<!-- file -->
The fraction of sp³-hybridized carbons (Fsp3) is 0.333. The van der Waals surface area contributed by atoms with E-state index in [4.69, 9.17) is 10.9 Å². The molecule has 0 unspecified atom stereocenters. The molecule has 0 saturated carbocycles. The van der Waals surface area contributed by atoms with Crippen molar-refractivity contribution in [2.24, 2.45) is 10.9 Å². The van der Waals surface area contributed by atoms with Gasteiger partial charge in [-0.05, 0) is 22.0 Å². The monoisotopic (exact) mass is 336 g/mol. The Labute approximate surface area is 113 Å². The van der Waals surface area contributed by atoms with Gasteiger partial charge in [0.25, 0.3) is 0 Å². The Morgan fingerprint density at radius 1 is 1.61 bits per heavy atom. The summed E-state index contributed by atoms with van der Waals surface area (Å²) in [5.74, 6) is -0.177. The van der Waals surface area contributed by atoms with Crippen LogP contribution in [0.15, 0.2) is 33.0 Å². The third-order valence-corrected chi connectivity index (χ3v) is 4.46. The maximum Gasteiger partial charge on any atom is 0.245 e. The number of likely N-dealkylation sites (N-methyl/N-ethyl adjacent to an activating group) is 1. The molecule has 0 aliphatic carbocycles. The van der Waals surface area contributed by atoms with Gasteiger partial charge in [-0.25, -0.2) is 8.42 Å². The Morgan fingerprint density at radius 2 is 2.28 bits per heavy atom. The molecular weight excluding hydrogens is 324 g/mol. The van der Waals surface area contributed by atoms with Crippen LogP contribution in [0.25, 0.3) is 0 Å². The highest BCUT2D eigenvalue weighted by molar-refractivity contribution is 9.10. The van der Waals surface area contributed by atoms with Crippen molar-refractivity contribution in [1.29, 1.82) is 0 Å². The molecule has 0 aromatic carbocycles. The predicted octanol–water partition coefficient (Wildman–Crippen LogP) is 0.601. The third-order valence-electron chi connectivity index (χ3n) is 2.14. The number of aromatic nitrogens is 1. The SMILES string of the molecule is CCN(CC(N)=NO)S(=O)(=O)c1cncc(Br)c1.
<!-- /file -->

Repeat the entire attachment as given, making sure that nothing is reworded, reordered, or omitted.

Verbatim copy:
The fraction of sp³-hybridized carbons (Fsp3) is 0.333. The van der Waals surface area contributed by atoms with E-state index in [4.69, 9.17) is 10.9 Å². The molecule has 0 unspecified atom stereocenters. The molecule has 0 saturated carbocycles. The van der Waals surface area contributed by atoms with Crippen molar-refractivity contribution in [2.24, 2.45) is 10.9 Å². The van der Waals surface area contributed by atoms with Gasteiger partial charge in [-0.05, 0) is 22.0 Å². The monoisotopic (exact) mass is 336 g/mol. The Labute approximate surface area is 113 Å². The van der Waals surface area contributed by atoms with Gasteiger partial charge in [0.25, 0.3) is 0 Å². The Morgan fingerprint density at radius 1 is 1.61 bits per heavy atom. The summed E-state index contributed by atoms with van der Waals surface area (Å²) in [5.74, 6) is -0.177. The van der Waals surface area contributed by atoms with Crippen LogP contribution in [0.15, 0.2) is 33.0 Å². The third-order valence-corrected chi connectivity index (χ3v) is 4.46. The maximum Gasteiger partial charge on any atom is 0.245 e. The number of likely N-dealkylation sites (N-methyl/N-ethyl adjacent to an activating group) is 1. The molecule has 0 aliphatic carbocycles. The van der Waals surface area contributed by atoms with Gasteiger partial charge in [-0.25, -0.2) is 8.42 Å². The Morgan fingerprint density at radius 2 is 2.28 bits per heavy atom. The molecular weight excluding hydrogens is 324 g/mol. The van der Waals surface area contributed by atoms with Crippen LogP contribution in [0.25, 0.3) is 0 Å². The highest BCUT2D eigenvalue weighted by molar-refractivity contribution is 9.10. The van der Waals surface area contributed by atoms with Crippen molar-refractivity contribution in [1.29, 1.82) is 0 Å². The molecule has 0 aromatic carbocycles. The predicted octanol–water partition coefficient (Wildman–Crippen LogP) is 0.601. The third-order valence-electron chi connectivity index (χ3n) is 2.14. The number of aromatic nitrogens is 1. The SMILES string of the molecule is CCN(CC(N)=NO)S(=O)(=O)c1cncc(Br)c1.